Sections 66 and 67 of the Act set out the procedure for bringing accused persons to trial in the High Court: Essentially, the accused is brought before a magistrate, served with papers informing him or her of the charge he will face and summarising the evidence against him or her, and then sent for trial before the High Court. Among the papers he or she is given is a notice asking him or her to give an outline of his or her defence and a list of his defence witnesses, and informing him that if in his or her outline he or she fails to mention any fact which he or she might be expected to mention that failure may be held against him or her at his trial and be regarded as corroboration of the prosecution case. An unrepresented accused person may be brought before a magistrate and questioned in order to elicit his or her defence.

This clause seeks to repeal subsection (6) of section 66 and substitute it with a provision that provides for the procedure to be followed during the committal of an accused person in light of the right to silence and the consequences of exercising or not exercising that right.

Clause 29
Sections 116, 117 and 117 A of the Act deal respectively with the grant of bail, accused persons' entitlement to bail and the way in which bail applications are made.

The new clause 115C will preface these provisions by clarifying what are "compelling reasons'' mentioned by the new Constitution as grounds for denying a detained person his or her freedom under bail. It also provides for the burden of proof in bail proceedings. The section will state what is generally accepted as the current law, particularly in view of section 50(l)(d) of the Constitution.

Clause 30
Section 127 of the Act empowers peace officers to arrest persons who have been released on bail if they reasonably suspect the persons are going to abscond or interfere with evidence. This clause will amend the section to provide that the persons so arrested must be told at the time of their arrest why they are being requested (as required by section 50(1)(a) of the Constitution) and must be brought before a court within 48 hours (as required by section 50(2) of the Constitution).

Clause 31
This clause will update references in section 136(2) of the Act to the Attorney General and the Attorney-General's Office.

Clause 32
Section 154 of the Act sets out the wording for charges of murder and culpable homicide. The wording is obsolete, since both those offences, which were formerly common-law crimes, .are now statutory offences described in sections 47 and 49 respectively of the Criminal Law Code. This clause will repeal section 154. The repeal means that charges of murder and culpable homicide will have to follow the words used to describe those offences in the Criminal Law Code.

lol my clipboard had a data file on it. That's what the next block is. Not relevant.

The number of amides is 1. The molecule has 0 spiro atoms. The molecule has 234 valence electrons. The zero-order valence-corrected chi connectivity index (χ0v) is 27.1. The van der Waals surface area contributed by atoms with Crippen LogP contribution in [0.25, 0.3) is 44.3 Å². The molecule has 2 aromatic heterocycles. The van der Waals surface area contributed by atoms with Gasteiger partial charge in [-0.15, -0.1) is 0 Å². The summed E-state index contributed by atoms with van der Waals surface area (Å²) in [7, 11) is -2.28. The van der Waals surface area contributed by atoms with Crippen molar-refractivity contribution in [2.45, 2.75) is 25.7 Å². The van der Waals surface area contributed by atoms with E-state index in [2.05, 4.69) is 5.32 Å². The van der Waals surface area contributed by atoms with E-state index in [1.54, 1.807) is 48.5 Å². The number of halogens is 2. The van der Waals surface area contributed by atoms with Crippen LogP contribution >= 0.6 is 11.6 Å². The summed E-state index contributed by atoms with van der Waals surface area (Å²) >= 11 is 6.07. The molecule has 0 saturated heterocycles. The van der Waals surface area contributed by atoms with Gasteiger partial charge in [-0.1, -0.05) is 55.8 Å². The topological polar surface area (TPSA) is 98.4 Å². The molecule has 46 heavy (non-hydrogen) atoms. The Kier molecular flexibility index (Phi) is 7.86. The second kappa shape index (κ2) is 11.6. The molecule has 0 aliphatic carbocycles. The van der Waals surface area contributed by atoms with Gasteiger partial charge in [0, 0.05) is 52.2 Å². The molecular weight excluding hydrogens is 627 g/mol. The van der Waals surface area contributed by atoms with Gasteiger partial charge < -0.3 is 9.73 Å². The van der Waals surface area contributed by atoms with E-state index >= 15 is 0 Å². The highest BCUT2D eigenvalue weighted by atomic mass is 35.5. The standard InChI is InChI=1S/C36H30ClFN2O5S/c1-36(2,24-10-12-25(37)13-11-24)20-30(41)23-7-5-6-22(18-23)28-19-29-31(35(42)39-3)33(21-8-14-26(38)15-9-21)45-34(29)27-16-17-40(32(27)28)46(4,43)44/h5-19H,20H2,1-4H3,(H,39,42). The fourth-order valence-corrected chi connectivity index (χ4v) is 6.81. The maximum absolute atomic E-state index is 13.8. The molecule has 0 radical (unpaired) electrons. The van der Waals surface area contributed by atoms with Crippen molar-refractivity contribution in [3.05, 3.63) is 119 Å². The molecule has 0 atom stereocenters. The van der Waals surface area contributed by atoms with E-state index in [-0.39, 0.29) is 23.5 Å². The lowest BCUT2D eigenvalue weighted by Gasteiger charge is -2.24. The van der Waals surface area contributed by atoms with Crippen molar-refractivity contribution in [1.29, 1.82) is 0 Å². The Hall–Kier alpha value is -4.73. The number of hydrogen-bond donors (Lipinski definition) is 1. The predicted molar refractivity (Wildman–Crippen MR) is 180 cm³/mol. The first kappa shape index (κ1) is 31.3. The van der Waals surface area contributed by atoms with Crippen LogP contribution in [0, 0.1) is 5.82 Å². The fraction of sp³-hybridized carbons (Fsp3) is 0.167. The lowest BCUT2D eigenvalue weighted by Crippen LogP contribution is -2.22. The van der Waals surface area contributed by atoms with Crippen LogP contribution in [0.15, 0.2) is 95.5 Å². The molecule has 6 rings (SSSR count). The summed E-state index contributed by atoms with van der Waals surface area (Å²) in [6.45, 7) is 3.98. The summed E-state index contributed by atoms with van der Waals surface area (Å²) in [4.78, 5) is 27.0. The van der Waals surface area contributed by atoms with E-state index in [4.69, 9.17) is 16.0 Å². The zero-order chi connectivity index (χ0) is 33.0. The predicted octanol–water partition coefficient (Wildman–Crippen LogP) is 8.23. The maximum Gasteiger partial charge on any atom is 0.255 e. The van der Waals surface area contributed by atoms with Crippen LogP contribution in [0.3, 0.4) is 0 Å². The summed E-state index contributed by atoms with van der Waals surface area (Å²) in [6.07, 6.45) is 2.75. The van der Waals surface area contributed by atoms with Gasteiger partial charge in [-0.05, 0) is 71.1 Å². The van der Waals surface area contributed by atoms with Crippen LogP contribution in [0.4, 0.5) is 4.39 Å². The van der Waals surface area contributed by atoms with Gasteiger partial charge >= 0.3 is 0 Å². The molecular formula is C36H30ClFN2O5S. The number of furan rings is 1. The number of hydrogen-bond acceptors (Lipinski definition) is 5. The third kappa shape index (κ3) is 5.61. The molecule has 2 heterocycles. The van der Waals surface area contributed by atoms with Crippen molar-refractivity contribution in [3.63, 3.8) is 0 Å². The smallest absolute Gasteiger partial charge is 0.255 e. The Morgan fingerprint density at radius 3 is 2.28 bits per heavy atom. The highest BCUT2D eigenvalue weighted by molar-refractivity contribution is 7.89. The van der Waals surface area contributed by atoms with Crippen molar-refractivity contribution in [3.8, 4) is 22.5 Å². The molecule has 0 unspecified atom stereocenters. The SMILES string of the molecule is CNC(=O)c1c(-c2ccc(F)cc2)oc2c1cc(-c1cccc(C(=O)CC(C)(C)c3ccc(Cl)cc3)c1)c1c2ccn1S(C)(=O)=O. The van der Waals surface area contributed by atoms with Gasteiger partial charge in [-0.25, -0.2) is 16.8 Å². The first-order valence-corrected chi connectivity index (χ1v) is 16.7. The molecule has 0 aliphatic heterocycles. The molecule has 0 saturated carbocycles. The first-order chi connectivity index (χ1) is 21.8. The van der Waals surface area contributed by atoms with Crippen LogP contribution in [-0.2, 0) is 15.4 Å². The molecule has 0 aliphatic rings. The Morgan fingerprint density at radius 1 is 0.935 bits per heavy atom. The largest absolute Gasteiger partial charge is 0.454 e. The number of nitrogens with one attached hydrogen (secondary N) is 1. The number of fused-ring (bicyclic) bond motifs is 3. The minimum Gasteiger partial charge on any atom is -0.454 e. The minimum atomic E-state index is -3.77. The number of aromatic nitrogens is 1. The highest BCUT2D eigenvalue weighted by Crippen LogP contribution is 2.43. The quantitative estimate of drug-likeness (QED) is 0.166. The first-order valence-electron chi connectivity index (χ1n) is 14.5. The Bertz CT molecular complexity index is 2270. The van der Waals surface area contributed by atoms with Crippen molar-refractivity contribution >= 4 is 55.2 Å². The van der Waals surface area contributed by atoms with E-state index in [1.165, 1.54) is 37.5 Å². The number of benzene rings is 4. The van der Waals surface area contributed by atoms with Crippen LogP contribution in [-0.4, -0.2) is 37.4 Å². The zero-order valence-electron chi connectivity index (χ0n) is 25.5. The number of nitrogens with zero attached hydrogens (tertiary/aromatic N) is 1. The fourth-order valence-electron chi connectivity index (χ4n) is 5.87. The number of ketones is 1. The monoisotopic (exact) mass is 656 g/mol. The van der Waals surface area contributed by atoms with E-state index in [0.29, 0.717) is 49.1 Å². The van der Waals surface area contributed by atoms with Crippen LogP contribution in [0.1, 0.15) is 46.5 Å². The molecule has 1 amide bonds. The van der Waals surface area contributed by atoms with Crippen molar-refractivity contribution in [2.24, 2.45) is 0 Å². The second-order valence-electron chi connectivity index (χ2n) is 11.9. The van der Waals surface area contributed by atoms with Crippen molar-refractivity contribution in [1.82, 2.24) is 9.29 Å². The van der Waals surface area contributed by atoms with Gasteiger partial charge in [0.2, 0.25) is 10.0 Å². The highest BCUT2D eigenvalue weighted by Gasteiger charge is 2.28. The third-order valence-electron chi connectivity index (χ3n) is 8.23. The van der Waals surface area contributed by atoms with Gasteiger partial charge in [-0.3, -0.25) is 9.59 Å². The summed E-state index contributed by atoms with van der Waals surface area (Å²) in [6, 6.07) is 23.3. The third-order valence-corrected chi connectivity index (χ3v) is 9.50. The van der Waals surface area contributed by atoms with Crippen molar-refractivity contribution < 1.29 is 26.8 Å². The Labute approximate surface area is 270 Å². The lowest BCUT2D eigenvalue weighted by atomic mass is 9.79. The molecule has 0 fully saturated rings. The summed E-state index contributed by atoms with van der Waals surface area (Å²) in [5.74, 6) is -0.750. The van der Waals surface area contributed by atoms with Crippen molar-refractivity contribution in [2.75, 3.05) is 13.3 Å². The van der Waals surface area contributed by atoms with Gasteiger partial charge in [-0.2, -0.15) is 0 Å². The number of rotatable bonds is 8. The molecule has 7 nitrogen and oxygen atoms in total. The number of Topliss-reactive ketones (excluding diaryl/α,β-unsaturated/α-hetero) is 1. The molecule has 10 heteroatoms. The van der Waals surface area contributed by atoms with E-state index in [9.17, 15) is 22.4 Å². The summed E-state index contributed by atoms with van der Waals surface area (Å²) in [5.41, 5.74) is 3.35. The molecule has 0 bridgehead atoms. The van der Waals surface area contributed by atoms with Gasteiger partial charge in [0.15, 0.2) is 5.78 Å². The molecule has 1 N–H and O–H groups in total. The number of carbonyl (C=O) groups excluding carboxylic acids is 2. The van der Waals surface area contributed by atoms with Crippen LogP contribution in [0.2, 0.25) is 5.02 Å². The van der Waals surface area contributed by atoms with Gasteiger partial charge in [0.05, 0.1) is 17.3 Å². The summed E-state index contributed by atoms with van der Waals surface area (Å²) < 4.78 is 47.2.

Clause 33
This clause will update references in section 157 of the Act to the common-law crimes of uttering forged documents and theft by false pretences. These crimes are now part of the statutory crime of fraud as provided by sections 113(4) and 136 of the Criminal Law Code.

Clause 34
This clause will insert a new section 163A into the Act, obliging magistrates to inform accused persons of their right, under section 70(l)(d) of the Constitution and section 191 of the Act, to be represented by a legal practitioner. Magistrates will not have to inform accused persons of this if they are already legally represented or have already been informed of the right or if there is no reasonable prospect of their being prejudiced through lack of legal representation.

Accused persons who are committed for trial in the High Court will be informed of their right to legal representation in terms of section 66 of the Act as amended by clause 24.

Clause 35
This clause will insert a new section 167A into the Act, which will oblige courts to investigate undue delays in criminal proceedings. If a court finds that in any particular case the delay has been unreasonable and has caused prejudice, the court will have power to make remedial orders including those set out in the new subsection (3). A court will, for example, be empowered to refuse any further postponements or remands, or to impose conditions on further postponements, or to order a permanent stay of prosecution. This last order will enforce an accused person's right to a trial within a reasonable time, guaranteed by section 69(1) of the Constitution. It will also be possible for a court to order anyone responsible for an undue delay to pay the costs of the other side.

The new clause 115C will preface these provisions by clarifying what are "compelling reasons'' mentioned by the new Constitution as grounds for denying a detained person his or her freedom under bail. It also provides for the burden of proof in bail proceedings. The section will state what is generally accepted as the current law, particularly in view of section 50(l)(d) of the Constitution.

Clause 36

Section 180 of the Act sets out the pleas, apart from "guilty" and "not guilty", which an accused person can tender on being charged with an offence. This clause will add some new pleas:

Clauses 37
That the accused was given an immunity from prosecution after giving evidence for the State as an accomplice. That the accused has been granted a permanent stay of prosecution under the new section 167 A (sec clause 43) or is entitled to such a stay.
Section 188 of the Act states that after an accused has pleaded not guilty in a magistrates court, the magistrate must ask the accused to outline his or her defence, and must explain that if the accused omits to mention anything that he or she might be expected to have mentioned, then in terms of section 189(2) of the Act the magistrate may draw adverse inferences and convict the accused accordingly. Clause 50 will therefore amend section 188 by obliging a magistrate, when requesting an accused to outline his or her defence, to inform the accused of the right to remain silent and the consequences of exercising that right.